Impact of sarcopenia on mortality in patients undergoing liver retransplantation

Amaninder Dhaliwal, Diana Larson, Molly Hiat, Lyudmila M. Muinov, William L. Harrison, Harlan Sayles, Tomoki Sempokuya, Marco A. Olivera, Fedja A. Rochling, Timothy M. McCashland

Research output: Contribution to journalArticlepeer-review

4 Scopus citations


BACKGROUND Sarcopenia, which is a loss of skeletal muscle mass, has been reported to increase post-transplant mortality and morbidity in patients undergoing the first liver transplant. Cross-sectional imaging modalities typically determine sarcopenia in patients with cirrhosis by measuring core abdominal musculatures. However, there is limited evidence for sarcopenia related outcomes in patients undergoing liver re-transplantation (re-OLT). AIM To evaluate the risk of mortality in patients with pre-existing sarcopenia following liver re-OLT. METHODS This is a retrospective study of all adult patients who had undergone a liver re-OLT at the University of Nebraska Medical Center from January 1, 2007 to January 1, 2017. We divided patients into sarcopenia and no sarcopenia groups. “TeraRecon AquariusNet” software was used to evaluate computed tomography or magnetic resonance imaging of the patients done within one year prior to their re-OLT, to calculate the Psoas muscle area at L3-L4 intervertebral disc. We defined cutoffs for sarcopenia as < 1561 mm2 for males and < 1464 mm2 for females. The primary outcome was to compare 90 d, one, and 5-year survival rates. We also compared complications after re-OLT, length of stay, and readmission within 30 d. Survival analysis was performed with Kaplan-Meier survival analysis. Continuous variables were evaluated with Wilcoxon rank-sum tests. Categorical variables were evaluated with Fisher's exact tests. RESULTS Fifty-seven patients were included, 32 males: 25 females, median age 50 years. Two patients were excluded due to incomplete information. Overall, 47% (26) of patients who underwent re-OLT had sarcopenia. Females were found to have significantly more sarcopenia than males (73% vs 17%, P < 0.001). Median model for end stage liver disease at re-OLT was 28 in both sarcopenia and no sarcopenia groups. Patients in the no sarcopenia group had a trend of longer median time between the first and second transplant (36.5 mo vs 16.7 mo). Biological markers, outcome parameters, and survival at 90 d, 1 and 5 years, were similar between the two groups. Sarcopenia in re-OLT at our center was noted to be twice as common (47%) as historically reported in patients undergoing primary liver transplantation. CONCLUSION Overall survival and outcome parameters were no different in those with and without the evidence of sarcopenia after re-OLT.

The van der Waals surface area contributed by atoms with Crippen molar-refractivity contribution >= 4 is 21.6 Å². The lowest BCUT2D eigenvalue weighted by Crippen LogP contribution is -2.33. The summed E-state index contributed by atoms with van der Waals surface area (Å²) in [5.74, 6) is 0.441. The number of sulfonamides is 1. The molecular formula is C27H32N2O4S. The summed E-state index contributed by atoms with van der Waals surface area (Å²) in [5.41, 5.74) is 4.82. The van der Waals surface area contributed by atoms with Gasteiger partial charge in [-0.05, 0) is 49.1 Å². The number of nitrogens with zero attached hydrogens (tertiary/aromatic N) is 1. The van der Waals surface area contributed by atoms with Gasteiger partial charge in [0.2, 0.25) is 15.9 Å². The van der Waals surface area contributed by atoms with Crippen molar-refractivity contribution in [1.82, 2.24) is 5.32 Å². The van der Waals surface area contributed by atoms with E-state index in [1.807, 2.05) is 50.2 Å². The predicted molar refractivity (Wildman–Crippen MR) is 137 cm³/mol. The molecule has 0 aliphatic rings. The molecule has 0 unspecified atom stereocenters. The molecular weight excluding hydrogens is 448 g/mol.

Original languageEnglish (US)
Pages (from-to)807-815
Number of pages9
JournalWorld Journal of Hepatology
Issue number10
StatePublished - Oct 27 2020


  • Liver transplantation
  • Mortality
  • Psoas muscle Index
  • Re-transplantation
  • Sarcopenia

ASJC Scopus subject areas

  • Hepatology


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